Apple dealing with iPhone jitters, coming off big quarter

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a customer hands over cash as she pays for an iPhone X at the Apple Store on New York's Fifth Avenue. Apple is facing some thorny questions about its best-selling product, with conspiracy theories swirling around its secret slowdown of older iPhones and a

a customer hands over cash as she pays for an iPhone X at the Apple Store on New York's Fifth Avenue. Apple is facing some thorny questions about its best-selling product, with conspiracy theories swirling around its secret slowdown of older iPhones and a

SAN FRANCISCO (AP) — Apple is making more money than ever, but it still doesn't seem to be enough to keep everyone happy. Not with conspiracy theories swirling around Apple's secret slowdown of older iPhones while a cloud of uncertainty looms over its high-priced iPhone X.

It's a reality check for a company accustomed to an unflinchingly loyal customer base. Apple expected buyers to embrace the iPhone X as a revolutionary device worth its $1,000 price, but it appears many Apple fans aren't impressed enough to ante up, especially with other recently released models selling for $200 to $300 less.

And not even the less expensive iPhone 8 line appears to be selling quite as well as analysts had expected, based on the numbers that came out Thursday in Apple's fiscal first-quarter earnings report.

What's more, consumers disillusioned with the slowdown of their devices may be even less inclined to upgrade. Apple said the slowdown was its effort to prevent unexpected crashes on phones with old batteries, and it's now offering to replace those batteries for just $29. That $50 discount is available as part of Apple's apology for not being more forthcoming about what it did.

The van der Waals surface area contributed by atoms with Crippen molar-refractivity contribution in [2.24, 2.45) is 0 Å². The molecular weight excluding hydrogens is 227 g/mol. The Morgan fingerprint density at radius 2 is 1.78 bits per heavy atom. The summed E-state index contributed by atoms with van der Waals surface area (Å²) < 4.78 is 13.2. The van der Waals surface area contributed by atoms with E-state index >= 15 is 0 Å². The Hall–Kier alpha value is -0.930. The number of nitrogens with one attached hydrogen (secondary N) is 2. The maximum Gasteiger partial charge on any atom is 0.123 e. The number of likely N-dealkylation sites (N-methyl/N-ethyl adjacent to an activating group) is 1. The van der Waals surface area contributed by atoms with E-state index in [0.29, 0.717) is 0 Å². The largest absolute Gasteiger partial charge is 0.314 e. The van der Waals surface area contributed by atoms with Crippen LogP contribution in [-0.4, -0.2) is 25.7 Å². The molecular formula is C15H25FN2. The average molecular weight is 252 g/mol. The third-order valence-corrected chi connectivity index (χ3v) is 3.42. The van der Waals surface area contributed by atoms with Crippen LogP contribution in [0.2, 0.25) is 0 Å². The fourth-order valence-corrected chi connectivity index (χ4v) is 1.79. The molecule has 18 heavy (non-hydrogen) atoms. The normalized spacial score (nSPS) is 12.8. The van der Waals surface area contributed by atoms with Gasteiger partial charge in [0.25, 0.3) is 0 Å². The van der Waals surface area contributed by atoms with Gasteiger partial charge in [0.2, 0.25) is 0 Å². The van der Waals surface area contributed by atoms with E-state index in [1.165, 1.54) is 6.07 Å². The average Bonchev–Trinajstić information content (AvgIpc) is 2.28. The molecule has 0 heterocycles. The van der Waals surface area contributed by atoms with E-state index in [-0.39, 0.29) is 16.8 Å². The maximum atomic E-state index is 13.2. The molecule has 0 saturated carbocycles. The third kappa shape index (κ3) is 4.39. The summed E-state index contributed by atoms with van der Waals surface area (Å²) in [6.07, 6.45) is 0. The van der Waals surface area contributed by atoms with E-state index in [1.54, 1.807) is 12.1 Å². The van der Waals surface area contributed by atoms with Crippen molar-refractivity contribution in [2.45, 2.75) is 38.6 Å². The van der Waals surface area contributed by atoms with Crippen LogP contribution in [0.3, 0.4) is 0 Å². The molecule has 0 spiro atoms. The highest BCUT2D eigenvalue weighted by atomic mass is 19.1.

"Once you get past all the enthusiasts who want the iPhone X, you get down to a lot of people who think $1,000 is a lot of money for a phone," said analyst Bob O'Donnell of the research firm Technalysis. "We may be getting near the peak of the smartphone market, and that impacts everyone, including Apple."

Apple CEO Tim Cook said the iPhone X has been selling even better than management anticipated, describing it as its top-selling model in every week since its release in early November. But Apple's revenue forecast for the current quarter fell below analysts' already diminished expectations, fueling fears that the early appetite for the iPhone X has quickly faded.

Those concerns are the primary reason Apple's stock has fallen about 7 percent since hitting an all-time high two weeks ago. The shares ticked up $1.02 to $168.80 in extended trading after the quarterly report came out.

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